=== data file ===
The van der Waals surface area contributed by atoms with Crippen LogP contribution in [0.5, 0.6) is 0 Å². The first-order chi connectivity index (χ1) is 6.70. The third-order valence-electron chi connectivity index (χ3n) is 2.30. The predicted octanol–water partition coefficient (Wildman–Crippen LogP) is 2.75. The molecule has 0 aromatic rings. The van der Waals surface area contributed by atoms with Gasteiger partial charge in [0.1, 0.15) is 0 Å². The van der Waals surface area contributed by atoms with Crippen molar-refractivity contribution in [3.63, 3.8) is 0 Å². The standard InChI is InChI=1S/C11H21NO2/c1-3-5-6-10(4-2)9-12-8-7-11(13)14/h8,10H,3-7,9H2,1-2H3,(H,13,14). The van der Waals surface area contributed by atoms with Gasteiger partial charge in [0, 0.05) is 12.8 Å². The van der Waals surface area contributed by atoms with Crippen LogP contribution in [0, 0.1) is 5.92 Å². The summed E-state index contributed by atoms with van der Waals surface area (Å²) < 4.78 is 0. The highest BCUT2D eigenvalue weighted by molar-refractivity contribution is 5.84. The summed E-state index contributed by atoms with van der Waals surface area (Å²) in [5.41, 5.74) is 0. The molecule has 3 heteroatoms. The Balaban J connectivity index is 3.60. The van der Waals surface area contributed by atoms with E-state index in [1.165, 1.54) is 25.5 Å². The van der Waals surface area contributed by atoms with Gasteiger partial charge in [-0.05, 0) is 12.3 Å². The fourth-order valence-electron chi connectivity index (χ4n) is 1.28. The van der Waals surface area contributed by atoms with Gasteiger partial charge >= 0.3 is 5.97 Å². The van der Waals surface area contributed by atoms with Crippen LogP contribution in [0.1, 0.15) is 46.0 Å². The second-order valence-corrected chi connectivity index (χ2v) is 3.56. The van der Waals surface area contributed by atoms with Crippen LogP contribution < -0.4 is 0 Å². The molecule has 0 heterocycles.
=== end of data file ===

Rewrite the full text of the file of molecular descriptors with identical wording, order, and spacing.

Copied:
The van der Waals surface area contributed by atoms with Crippen LogP contribution in [0.5, 0.6) is 0 Å². The first-order chi connectivity index (χ1) is 6.70. The third-order valence-electron chi connectivity index (χ3n) is 2.30. The predicted octanol–water partition coefficient (Wildman–Crippen LogP) is 2.75. The molecule has 0 aromatic rings. The van der Waals surface area contributed by atoms with Gasteiger partial charge in [0.1, 0.15) is 0 Å². The van der Waals surface area contributed by atoms with Crippen molar-refractivity contribution in [3.63, 3.8) is 0 Å². The standard InChI is InChI=1S/C11H21NO2/c1-3-5-6-10(4-2)9-12-8-7-11(13)14/h8,10H,3-7,9H2,1-2H3,(H,13,14). The van der Waals surface area contributed by atoms with Gasteiger partial charge in [0, 0.05) is 12.8 Å². The van der Waals surface area contributed by atoms with Crippen LogP contribution in [0, 0.1) is 5.92 Å². The summed E-state index contributed by atoms with van der Waals surface area (Å²) < 4.78 is 0. The highest BCUT2D eigenvalue weighted by molar-refractivity contribution is 5.84. The summed E-state index contributed by atoms with van der Waals surface area (Å²) in [5.41, 5.74) is 0. The molecule has 3 heteroatoms. The Balaban J connectivity index is 3.60. The van der Waals surface area contributed by atoms with E-state index in [1.165, 1.54) is 25.5 Å². The van der Waals surface area contributed by atoms with Gasteiger partial charge in [-0.05, 0) is 12.3 Å². The fourth-order valence-electron chi connectivity index (χ4n) is 1.28. The van der Waals surface area contributed by atoms with Gasteiger partial charge >= 0.3 is 5.97 Å². The van der Waals surface area contributed by atoms with Crippen LogP contribution in [0.1, 0.15) is 46.0 Å². The second-order valence-corrected chi connectivity index (χ2v) is 3.56. The van der Waals surface area contributed by atoms with Crippen LogP contribution < -0.4 is 0 Å². The molecule has 0 heterocycles.